Getting Started Series Part 3: Tax Advantaged Retirement Accounts

Getting Started Series Part 3: Retirement Accounts

This is a series intended to answer the question “I’m covering my bills, now what?” It’s for people who have a steady source of income and have a vague notion that they should be doing something more with their money, but don’t really know how to begin. This will go through what to do with that money post-bills, from setting up an emergency fund, to debt management, retirement, and investment. Although most of this information is applicable to civilians, we’ll also be providing resources and information specifically geared toward military servicemembers and their families.

In Part 1 we discussed the need for the emergency fund. In Part 2 we discussed the various types of debt and highlighted the importance of eliminating debt. Once you have mastered those concepts, you will slowly but surely begin to accumulate more savings. The next step, and therefore our next topic, is contributing towards retirement. More specifically, we will discuss the various tax advantaged retirement accounts. There is a lot of information to cover here, but I am going to try to be as succinct as possible while still being as clear as I can. While there are other accounts and options available, for the purpose of this beginners’ series I’m going to stick to the most common.

 

There are two types of tax treatment options: traditional or Roth. The difference between these two options is how the money is taxed.

Traditional (Pre-tax): This money is “tax-sheltered”, meaning that it’s withdrawn from your paycheck before taxes. Typical traditional accounts are a traditional IRA, a 401k, a 403b, or a traditional TSP. You pay taxes on this money once you withdraw it in retirement.

The benefits of a traditional retirement savings plan:

  • A traditional plan could keep you in a lower tax bracket.
  • Your paycheck reduction is less than the money you are investing. Let’s say for example that your paycheck is $2000 and that 25% is withheld for taxes. This means that you take home after taxes $1500. If you choose to contribute $200 per paying period to a traditional plan, your taxable income drops to $1800, so after taxes you take home $1350. Even though you are contributing $200 to your retirement account, your paycheck only dropped by $150.
  • Because it’s not taxed, you are putting more money into the account as compared to a Roth, so with compound interest the traditional account grows more over time.

Roth (Post-tax): Typical Roth accounts are a Roth IRA, a Roth 401k or 403b, or a Roth TSP. This money is taxed now, so you don’t pay taxes on it in retirement.

The benefits of a Roth account:

  • You pay the taxes on this money in your current tax bracket, versus whatever tax bracket you end up in once you make withdrawals. For people who expect to earn much more income later, such as medical students, Roth is a good choice.
  • Since you already paid taxes on it, you don’t have to worry about your withdrawals affecting your taxes with your other sources of retirement income, such as pensions, a second job, or other traditional retirement accounts.
  • There’s always the chance that lawmakers will increase taxes. People who are skeptical of big government tend to like the idea of paying today’s known tax rate versus the uncertainty of the tax brackets thirty years or so into the future.

 

“Traditional” or “Roth” is a descriptor that simply tells how the account is being taxed. It is not the name of the actual account. So now let’s take a look at the most common retirement savings plan accounts: IRAs and employer provided (e.g. 401ks, 403bs, TSP)

IRA: An IRA is an Individual Retirement Arrangement. You do not go through your employer to open this. Instead, you go through a financial intuition such as USAA or Vanguard. In order to open an IRA, you must have “taxable compensation” (i.e. a job from which you pay taxes, although some other sources such as alimony count as well). If you are married and file jointly, only one person has to have taxable wages.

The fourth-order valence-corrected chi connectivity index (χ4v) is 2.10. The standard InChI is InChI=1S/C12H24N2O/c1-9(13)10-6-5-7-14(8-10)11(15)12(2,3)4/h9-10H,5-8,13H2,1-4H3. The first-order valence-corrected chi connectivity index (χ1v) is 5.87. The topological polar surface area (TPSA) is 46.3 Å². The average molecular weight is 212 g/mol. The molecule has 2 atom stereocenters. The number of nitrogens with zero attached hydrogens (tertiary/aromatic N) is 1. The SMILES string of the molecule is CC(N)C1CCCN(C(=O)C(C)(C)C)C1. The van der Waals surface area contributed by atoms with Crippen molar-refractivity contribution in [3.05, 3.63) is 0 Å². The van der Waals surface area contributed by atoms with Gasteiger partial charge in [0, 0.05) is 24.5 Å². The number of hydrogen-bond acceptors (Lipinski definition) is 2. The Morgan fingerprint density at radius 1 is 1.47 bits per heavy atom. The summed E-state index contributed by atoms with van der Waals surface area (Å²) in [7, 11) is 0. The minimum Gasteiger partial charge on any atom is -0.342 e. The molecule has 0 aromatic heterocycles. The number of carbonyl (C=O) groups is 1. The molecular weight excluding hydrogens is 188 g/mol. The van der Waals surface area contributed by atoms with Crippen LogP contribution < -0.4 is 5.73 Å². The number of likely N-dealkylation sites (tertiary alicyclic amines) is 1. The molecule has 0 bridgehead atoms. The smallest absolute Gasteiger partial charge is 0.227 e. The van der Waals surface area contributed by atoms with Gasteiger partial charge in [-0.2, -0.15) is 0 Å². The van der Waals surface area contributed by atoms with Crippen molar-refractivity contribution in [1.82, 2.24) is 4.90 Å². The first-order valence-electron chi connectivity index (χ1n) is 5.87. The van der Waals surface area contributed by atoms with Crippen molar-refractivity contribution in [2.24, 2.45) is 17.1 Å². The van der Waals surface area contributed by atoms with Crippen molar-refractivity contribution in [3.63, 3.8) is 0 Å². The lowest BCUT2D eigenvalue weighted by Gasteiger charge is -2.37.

An IRA is great because a myriad of people can participate. There are many scenarios in which certain groups will benefit from an IRA because they have an income but do not have a retirement option through work: i.e. if you are self-employed, unemployed but collecting alimony, working part-time, etc.

One of the greatest features of the IRA is the power of choice. You get to choose a Roth or a traditional option. We invest heavily in Roth accounts (another planned post which we will share soon detailing our reasons), but for many people a traditional is a better choice. With the IRA, you are free to choose whichever you want.  Also, with an IRA, you are not trapped by whatever provider your employer selected, but instead you are able to shop around and choose a brokerage firm with low expense ratios (we’ll discuss expense ratios in Part 8 of this series).

However, the IRA does have limitations. You may only contribute $5,500 a year until age 50, and then $6,500 a year until age 70 ½. (The IRS calls this “catch-up contributions”.) If you take the traditional option, you will have a Required Minimum Distributions (RMDS) starting at age 70 ½. This is the amount of money that the government requires you withdraw from the account. The Roth option does not have RMDs. However, there is an income cap for the Roth option. You cannot contribute to a Roth IRA if your joint income is over $183,000 – $193,000 for 2015  (see more details here about contribution limits from the IRS). If you exceed that income and want to continue contributing to a Roth, you can do the backdoor option which the White Coast Investor explains very clearly here. Another item of note with the IRA is you have to choose traditional or Roth. You can’t have one of each. You can, however, have an IRA and a 401k.

 

Employer provided: These are accounts offered through your employer. The most common types are a 401k and a 403b, but if you are in the military you will have the Thrift Savings Plan (TSP). A 401k is the standard employer provided retirement savings plan and the one you have most likely heard of. A 403b is basically a 401k, but for the non-profit sector. Since I work at a school, my employer provides a 403b rather than a 401k. The TSP is the savings retirement plan offered to federal employees including the military. We will discuss the TSP in depth in Part 4 of this series.

These employer accounts have a much higher contribution limit than the IRA. In fact, for 2015, you can contribute $18,000 annually into a 401k (or 403b or TSP) up to age 50, after which point you can contribute an additional $6,000 a year as a catch-up contribution. That means, as compared to an IRA, you can have even more money set aside for retirement and receiving special tax treatment.